Parents’ brains sync up when caring for children together

New research suggests parenthood helps couples tune into each other's minds and emotional states.

Parents’ brains sync up when caring for children together
  • Far from being a mental drain, parenthood seems to rewire gray matter for improved empathy and emotional regulation.
  • A recent study published in Nature Scientific Reports found that couples who co-parent together display similar brain activity, suggesting they become greatly attuned to each other.
  • These findings suggest time spent parenting together improves care, coordination, and empathy.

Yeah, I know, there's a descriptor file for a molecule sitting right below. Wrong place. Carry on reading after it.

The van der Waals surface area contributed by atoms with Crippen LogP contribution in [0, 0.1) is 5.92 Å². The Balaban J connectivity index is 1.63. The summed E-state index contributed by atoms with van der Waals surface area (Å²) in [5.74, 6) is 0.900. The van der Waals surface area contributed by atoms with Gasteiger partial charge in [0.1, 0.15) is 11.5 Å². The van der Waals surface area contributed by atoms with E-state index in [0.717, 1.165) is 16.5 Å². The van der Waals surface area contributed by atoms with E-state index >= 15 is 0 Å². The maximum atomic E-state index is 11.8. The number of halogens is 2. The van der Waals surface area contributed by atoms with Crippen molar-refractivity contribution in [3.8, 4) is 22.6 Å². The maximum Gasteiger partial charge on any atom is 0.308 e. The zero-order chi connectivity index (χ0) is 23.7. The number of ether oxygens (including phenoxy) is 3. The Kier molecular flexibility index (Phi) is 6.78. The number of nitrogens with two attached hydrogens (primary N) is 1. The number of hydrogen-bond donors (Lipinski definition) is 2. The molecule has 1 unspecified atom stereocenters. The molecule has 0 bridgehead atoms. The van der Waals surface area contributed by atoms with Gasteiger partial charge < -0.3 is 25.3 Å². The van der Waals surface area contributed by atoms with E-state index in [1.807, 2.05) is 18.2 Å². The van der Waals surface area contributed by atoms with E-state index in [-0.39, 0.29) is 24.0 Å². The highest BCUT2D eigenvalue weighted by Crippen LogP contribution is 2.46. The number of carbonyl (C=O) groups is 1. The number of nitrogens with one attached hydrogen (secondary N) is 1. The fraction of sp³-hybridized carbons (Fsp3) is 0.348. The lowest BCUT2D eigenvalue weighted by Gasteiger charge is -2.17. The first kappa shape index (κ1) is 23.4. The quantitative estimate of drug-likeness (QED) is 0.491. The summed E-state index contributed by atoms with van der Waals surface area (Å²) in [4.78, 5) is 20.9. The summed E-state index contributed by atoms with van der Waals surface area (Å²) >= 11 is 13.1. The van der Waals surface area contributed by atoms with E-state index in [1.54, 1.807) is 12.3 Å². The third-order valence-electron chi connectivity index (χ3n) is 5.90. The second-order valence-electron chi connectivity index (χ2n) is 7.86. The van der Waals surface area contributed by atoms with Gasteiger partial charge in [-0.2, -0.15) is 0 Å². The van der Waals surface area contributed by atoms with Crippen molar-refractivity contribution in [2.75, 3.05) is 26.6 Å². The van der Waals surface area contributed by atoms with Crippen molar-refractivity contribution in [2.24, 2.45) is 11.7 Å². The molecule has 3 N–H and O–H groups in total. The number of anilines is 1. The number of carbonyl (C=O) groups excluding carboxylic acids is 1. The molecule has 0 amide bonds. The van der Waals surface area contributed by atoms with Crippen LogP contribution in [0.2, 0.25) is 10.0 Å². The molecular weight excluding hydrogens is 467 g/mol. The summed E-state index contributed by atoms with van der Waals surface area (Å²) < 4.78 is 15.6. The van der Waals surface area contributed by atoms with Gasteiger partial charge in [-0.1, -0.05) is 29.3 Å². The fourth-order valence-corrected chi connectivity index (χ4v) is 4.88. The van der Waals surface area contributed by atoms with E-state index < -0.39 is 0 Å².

• When they say parenting changes you, what follows is typically a refrain of ways the wee one will break you. Consider "mommy brain," the folk psychology that having a baby decays a woman's mind to flighty, forgetful, scatterbrained mush.

    There is some truth to mommy brain—and the less discussed but no less lethargic daddy brain. It's not the mushy mind part. That can be chalked up to sleep deprivation and a hectic schedule. Give mommy or daddy the day off and a solid 8 hours of sleep, and watch their mental acuity snap back to top shape.

    The true part is that parenthood has been shown to alter our brains. It does this through neuroplasticity, the process by which the brain alters its physical structure through learning and environmental interaction, and neurogenesis, the forming of new neurons in certain brain regions.

    A recent study published in Nature Scientific Reports suggests that these cerebral redesigns may have the ability to not only make us better parents but better partners as well.

    A parental mind meld?